Strangely enough, some the components of sunlight at 120,000 feet altitude are not well known. Some interesting ultraviolet lines (the "h" and "k" lines from Magnesium) are thought to be visible there, that are not visible on the ground -- but nobody has yet characterized the ultraviolet absorption spectrum from the very upper layers of the stratosphere and from the mesosphere. Most telescopes that have flown so high were rocketing through on their way to space, rather than floating under a balloon. So this first flight was both to test the pointing (and other flight control) systems, and to double check that some desired wavelengths are present and usable at the target altitude.

    Even the test flight of SUNRISE was a real accomplishment: it is far from the ideal of small, cheap, lightweight, quick-and-dirty payloads under scientific balloons, and is run more like a space mission both in terms of payload complexity and in terms of team management. The team is multinational and the payload is subject to rigorous engineering and testing.

    The balloon flight environment is in some ways more harsh than the vacuum of space: payloads are subjected to wild temperature swings on climbout, and the thermal environment is not nearly as controllable as it is in empty space. On the other hand, launch and flight are very gentle compared to unmanned space shots.

  • by CheshireCatCO (185193) on Wednesday October 24, 2007 @04:34PM (#21104837) Homepage
    While the scope and precision of this project appears to be admirable and new, the idea of using balloons to loft telescopes is most certainly not, though the summary and article may both give that impression. They launch balloons in Antarctica all the time for astronomical observations (remember BOOMERANG?) and much of the initial attempts to view the universe through non-optical, non-radio wavelengths (the ones where our atmosphere is basically opaque) was done with balloons in addition to the sounding rockets.
    • by Shag (3737)

      While the scope and precision of this project appears to be admirable and new

      And price, one would hope...

      much of the initial attempts to view the universe through non-optical, non-radio wavelengths (the ones where our atmosphere is basically opaque)

      What he's saying here, folks, is "ultraviolet, x-ray and gamma ray."

      Pesky atmosphere. Always getting in the way of the observing and keeping us from getting to the 0.3" limit of our optics! :(

      • What he's saying here, folks, is "ultraviolet, x-ray and gamma ray."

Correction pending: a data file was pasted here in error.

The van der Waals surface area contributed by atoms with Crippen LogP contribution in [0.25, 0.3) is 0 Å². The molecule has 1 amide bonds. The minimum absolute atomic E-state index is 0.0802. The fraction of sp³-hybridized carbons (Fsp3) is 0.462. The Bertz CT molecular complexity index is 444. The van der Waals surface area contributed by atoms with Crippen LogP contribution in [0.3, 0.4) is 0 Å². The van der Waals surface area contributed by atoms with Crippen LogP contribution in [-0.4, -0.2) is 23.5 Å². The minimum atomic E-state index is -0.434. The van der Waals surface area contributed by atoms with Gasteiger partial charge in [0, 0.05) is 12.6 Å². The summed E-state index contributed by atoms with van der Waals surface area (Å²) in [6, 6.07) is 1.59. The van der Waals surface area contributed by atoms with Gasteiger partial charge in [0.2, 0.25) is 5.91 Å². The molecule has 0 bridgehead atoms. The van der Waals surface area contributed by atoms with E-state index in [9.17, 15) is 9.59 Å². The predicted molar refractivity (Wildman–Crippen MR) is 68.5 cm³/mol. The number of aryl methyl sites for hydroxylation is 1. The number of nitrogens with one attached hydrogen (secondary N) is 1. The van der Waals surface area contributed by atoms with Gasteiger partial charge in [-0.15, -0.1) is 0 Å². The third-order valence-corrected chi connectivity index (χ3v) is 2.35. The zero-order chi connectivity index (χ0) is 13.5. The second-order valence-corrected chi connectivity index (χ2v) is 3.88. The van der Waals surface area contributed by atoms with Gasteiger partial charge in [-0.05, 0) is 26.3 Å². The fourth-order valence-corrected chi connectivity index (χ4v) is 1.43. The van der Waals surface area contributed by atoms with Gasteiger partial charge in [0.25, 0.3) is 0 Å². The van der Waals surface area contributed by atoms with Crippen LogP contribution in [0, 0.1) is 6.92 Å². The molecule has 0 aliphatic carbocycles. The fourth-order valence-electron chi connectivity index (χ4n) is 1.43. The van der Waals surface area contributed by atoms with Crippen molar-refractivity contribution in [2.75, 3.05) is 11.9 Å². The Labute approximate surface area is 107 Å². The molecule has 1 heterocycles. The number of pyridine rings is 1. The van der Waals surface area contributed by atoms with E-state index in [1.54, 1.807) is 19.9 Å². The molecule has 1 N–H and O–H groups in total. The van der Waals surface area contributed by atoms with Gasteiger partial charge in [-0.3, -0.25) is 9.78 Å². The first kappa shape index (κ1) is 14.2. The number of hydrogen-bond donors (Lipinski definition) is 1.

Also infrared and microwave (BOOMERANG was in the latter region of the spectrum).
        • by Shag (3737)

          What he's saying here, folks, is "ultraviolet, x-ray and gamma ray."

          Also infrared and microwave (BOOMERANG was in the latter region of the spectrum).

          Well... given enough atmosphere you can get basically opaque in those wavelengths, sure.

          But while leading Saturday's summit tour on Mauna Kea, before the Slashdot 10th Anniversary not-quite-a-party [slashdot.org], I intend to show the gathered geeks and tourists things like:

          ULBCAM, the 16-megapixel testbed for the sensor technology being used in NIRCAM on JWST
          UKIRT, the largest (for now) dedicated infrared telescope in the world (3.8m)
          NASA's Infrared Telescope Facility (IRTF) (3.0m)
          CalTech Submillimeter Observatory (10.4

          • Well, sure, if you get to the right altitude and dry air you can see through. But I can't think of a dedicated microwave telescope that isn't atop a fairly inaccessible mountain, ideally somewhere extremely dry (such as Atacoma). And surely you won't deny that there have been microwave and IR telescopes lofted via balloons, especially before we had decent access to the high, dry sites (or tools like Sophia).

            I think we're stridently agreeing. ;-)
            • by Shag (3737)

              =I can't think of a dedicated microwave telescope that isn't atop a fairly inaccessible mountain, ideally somewhere extremely dry (such as Atacoma).

              Fairly inaccessible? The summit of Mauna Kea is only 2 hours from the beach - and that's counting 30 minutes of acclimatizing. And we don't even have to have the Unimogs plow the road open in the spring like Mt. Evans. ;)